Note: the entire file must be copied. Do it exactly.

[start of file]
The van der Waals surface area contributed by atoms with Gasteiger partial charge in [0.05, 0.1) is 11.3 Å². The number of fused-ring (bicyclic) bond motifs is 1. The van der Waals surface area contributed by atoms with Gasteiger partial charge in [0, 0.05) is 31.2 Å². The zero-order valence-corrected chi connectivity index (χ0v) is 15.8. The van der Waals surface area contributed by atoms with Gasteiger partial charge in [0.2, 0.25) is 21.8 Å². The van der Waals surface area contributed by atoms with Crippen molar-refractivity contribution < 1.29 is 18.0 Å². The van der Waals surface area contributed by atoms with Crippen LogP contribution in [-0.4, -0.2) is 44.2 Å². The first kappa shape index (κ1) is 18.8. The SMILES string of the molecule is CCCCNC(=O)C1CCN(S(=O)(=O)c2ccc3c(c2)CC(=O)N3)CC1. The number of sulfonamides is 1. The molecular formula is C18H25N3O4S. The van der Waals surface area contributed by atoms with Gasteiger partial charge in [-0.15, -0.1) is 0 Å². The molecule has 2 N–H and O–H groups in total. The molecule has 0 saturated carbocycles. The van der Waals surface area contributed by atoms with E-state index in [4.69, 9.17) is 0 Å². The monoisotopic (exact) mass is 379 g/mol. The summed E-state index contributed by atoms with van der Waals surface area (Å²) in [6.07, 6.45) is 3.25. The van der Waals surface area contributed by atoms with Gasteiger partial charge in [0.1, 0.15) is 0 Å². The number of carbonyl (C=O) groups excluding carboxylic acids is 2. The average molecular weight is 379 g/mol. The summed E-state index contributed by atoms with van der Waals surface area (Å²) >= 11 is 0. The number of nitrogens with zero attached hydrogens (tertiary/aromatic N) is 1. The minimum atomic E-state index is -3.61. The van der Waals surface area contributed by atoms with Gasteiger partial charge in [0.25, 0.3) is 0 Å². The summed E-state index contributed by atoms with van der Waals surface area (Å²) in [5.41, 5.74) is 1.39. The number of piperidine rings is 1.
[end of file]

The van der Waals surface area contributed by atoms with Gasteiger partial charge in [0.05, 0.1) is 11.3 Å². The number of fused-ring (bicyclic) bond motifs is 1. The van der Waals surface area contributed by atoms with Gasteiger partial charge in [0, 0.05) is 31.2 Å². The zero-order valence-corrected chi connectivity index (χ0v) is 15.8. The van der Waals surface area contributed by atoms with Gasteiger partial charge in [0.2, 0.25) is 21.8 Å². The van der Waals surface area contributed by atoms with Crippen molar-refractivity contribution < 1.29 is 18.0 Å². The van der Waals surface area contributed by atoms with Crippen LogP contribution in [-0.4, -0.2) is 44.2 Å². The first kappa shape index (κ1) is 18.8. The SMILES string of the molecule is CCCCNC(=O)C1CCN(S(=O)(=O)c2ccc3c(c2)CC(=O)N3)CC1. The number of sulfonamides is 1. The molecular formula is C18H25N3O4S. The van der Waals surface area contributed by atoms with Gasteiger partial charge in [-0.15, -0.1) is 0 Å². The molecule has 2 N–H and O–H groups in total. The molecule has 0 saturated carbocycles. The van der Waals surface area contributed by atoms with E-state index in [4.69, 9.17) is 0 Å². The monoisotopic (exact) mass is 379 g/mol. The summed E-state index contributed by atoms with van der Waals surface area (Å²) in [6.07, 6.45) is 3.25. The van der Waals surface area contributed by atoms with Gasteiger partial charge in [0.1, 0.15) is 0 Å². The number of carbonyl (C=O) groups excluding carboxylic acids is 2. The average molecular weight is 379 g/mol. The summed E-state index contributed by atoms with van der Waals surface area (Å²) >= 11 is 0. The number of nitrogens with zero attached hydrogens (tertiary/aromatic N) is 1. The minimum atomic E-state index is -3.61. The van der Waals surface area contributed by atoms with Gasteiger partial charge in [0.25, 0.3) is 0 Å². The summed E-state index contributed by atoms with van der Waals surface area (Å²) in [5.41, 5.74) is 1.39. The number of piperidine rings is 1.